Chinese shadow puppets are made from the hides of sheep, donkeys, and oxen. The translucent hide is carved and painted with many different colors. For a performance, a paper or cloth scrim is set up, with lighting behind it. As the shadow puppets are manipulated behind the screen, they cast brightly colored shadows. The performance is accompanied by music, and may include small pyrotechnic devices for added effect. The leader of a puppet troupe is both a skilled carver of puppets and a masterful performer.
Chinese shadow puppetry is attested to in Song dynasty sources, as part of the many entertainments found in cities. The puppeteers were professionals, and the narratives they performed were often based on historical tales. With the blossoming of drama in the Yuan dynasty, shadow puppetry also gained a larger repertoire. In the Ming dynasty, the development of regional distinctions in shadow puppet styles and repertoire paralleled the growth of regional distinctions in opera and music.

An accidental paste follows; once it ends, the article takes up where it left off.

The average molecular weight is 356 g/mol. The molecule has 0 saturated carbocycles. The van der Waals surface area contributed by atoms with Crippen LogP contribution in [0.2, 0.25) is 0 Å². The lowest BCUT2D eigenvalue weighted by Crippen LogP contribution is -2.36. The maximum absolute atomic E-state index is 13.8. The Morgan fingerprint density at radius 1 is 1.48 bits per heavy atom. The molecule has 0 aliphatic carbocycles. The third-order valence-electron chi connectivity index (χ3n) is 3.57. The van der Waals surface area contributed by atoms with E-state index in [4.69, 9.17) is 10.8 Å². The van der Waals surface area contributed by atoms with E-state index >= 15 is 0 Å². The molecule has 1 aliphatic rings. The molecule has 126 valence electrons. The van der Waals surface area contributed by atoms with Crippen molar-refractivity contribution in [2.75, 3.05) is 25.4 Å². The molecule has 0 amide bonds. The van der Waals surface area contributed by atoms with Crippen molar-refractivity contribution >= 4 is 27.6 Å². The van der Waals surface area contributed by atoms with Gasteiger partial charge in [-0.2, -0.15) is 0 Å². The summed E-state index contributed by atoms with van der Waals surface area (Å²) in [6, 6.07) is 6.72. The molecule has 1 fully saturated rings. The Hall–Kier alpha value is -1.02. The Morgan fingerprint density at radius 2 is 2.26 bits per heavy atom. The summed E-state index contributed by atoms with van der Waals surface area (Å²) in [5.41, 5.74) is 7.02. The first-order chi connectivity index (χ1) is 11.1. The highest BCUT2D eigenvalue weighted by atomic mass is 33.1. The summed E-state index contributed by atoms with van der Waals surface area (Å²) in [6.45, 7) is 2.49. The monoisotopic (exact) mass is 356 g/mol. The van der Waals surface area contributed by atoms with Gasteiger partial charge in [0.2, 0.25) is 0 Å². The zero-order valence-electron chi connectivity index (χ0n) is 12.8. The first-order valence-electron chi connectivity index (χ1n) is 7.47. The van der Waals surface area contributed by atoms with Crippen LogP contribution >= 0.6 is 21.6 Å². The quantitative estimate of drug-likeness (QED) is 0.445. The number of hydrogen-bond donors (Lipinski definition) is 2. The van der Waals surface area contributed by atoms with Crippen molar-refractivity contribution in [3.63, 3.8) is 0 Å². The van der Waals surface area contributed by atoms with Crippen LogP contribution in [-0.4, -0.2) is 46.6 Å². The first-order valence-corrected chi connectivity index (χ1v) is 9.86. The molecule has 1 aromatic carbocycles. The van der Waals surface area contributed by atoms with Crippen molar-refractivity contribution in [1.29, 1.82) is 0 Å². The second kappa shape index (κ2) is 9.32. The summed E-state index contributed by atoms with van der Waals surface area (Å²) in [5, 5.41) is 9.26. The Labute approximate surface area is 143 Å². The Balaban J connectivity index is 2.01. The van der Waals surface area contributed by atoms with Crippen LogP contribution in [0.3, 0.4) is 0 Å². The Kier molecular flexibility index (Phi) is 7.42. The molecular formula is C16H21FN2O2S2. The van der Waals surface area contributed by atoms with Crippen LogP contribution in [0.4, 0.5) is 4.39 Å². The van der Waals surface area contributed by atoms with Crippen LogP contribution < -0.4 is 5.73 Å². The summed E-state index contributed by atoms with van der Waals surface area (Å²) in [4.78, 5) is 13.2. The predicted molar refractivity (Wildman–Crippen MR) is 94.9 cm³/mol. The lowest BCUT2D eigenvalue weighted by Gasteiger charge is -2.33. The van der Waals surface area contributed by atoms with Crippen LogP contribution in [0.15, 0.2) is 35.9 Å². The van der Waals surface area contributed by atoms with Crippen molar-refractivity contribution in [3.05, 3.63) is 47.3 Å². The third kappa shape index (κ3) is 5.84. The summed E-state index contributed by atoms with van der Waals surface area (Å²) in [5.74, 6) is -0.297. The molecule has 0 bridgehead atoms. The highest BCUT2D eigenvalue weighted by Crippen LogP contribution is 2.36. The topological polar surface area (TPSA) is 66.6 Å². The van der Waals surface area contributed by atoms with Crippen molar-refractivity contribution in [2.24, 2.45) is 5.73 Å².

What follows is a slide show of puppets from the late Qing. They represent different regional styles and a range of character types.
These shadow puppets are from the collection of the Seattle Asian Art Museum. They were photographed by Paul Macapia, Eduardo Calderón, and Laura Martin of the Seattle Art Museum.